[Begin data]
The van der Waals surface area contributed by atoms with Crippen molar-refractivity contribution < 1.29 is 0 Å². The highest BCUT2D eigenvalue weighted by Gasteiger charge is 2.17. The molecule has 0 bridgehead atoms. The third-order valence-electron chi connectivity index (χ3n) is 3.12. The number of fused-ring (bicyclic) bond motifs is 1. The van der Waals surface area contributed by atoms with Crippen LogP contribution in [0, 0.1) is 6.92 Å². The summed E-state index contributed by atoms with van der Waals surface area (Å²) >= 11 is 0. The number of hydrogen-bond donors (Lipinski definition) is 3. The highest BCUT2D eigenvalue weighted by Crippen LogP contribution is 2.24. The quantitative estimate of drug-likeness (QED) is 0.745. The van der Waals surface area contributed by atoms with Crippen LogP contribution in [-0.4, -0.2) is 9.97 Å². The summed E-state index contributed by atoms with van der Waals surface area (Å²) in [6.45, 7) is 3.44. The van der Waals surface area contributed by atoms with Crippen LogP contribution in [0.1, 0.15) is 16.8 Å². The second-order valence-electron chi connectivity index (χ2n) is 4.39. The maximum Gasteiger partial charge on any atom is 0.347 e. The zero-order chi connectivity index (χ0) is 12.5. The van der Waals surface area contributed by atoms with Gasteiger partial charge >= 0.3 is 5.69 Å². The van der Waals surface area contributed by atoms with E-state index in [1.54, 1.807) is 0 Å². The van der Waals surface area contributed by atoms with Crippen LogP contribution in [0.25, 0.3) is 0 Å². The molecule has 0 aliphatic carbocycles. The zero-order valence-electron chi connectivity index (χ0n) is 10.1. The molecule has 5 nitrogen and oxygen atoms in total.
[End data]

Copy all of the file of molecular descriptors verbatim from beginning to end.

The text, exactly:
The van der Waals surface area contributed by atoms with Crippen molar-refractivity contribution < 1.29 is 0 Å². The highest BCUT2D eigenvalue weighted by Gasteiger charge is 2.17. The molecule has 0 bridgehead atoms. The third-order valence-electron chi connectivity index (χ3n) is 3.12. The number of fused-ring (bicyclic) bond motifs is 1. The van der Waals surface area contributed by atoms with Crippen LogP contribution in [0, 0.1) is 6.92 Å². The summed E-state index contributed by atoms with van der Waals surface area (Å²) >= 11 is 0. The number of hydrogen-bond donors (Lipinski definition) is 3. The highest BCUT2D eigenvalue weighted by Crippen LogP contribution is 2.24. The quantitative estimate of drug-likeness (QED) is 0.745. The van der Waals surface area contributed by atoms with Crippen LogP contribution in [-0.4, -0.2) is 9.97 Å². The summed E-state index contributed by atoms with van der Waals surface area (Å²) in [6.45, 7) is 3.44. The van der Waals surface area contributed by atoms with Crippen LogP contribution in [0.1, 0.15) is 16.8 Å². The second-order valence-electron chi connectivity index (χ2n) is 4.39. The maximum Gasteiger partial charge on any atom is 0.347 e. The zero-order chi connectivity index (χ0) is 12.5. The van der Waals surface area contributed by atoms with Gasteiger partial charge >= 0.3 is 5.69 Å². The van der Waals surface area contributed by atoms with E-state index in [1.54, 1.807) is 0 Å². The van der Waals surface area contributed by atoms with Crippen LogP contribution in [0.25, 0.3) is 0 Å². The molecule has 0 aliphatic carbocycles. The zero-order valence-electron chi connectivity index (χ0n) is 10.1. The molecule has 5 nitrogen and oxygen atoms in total.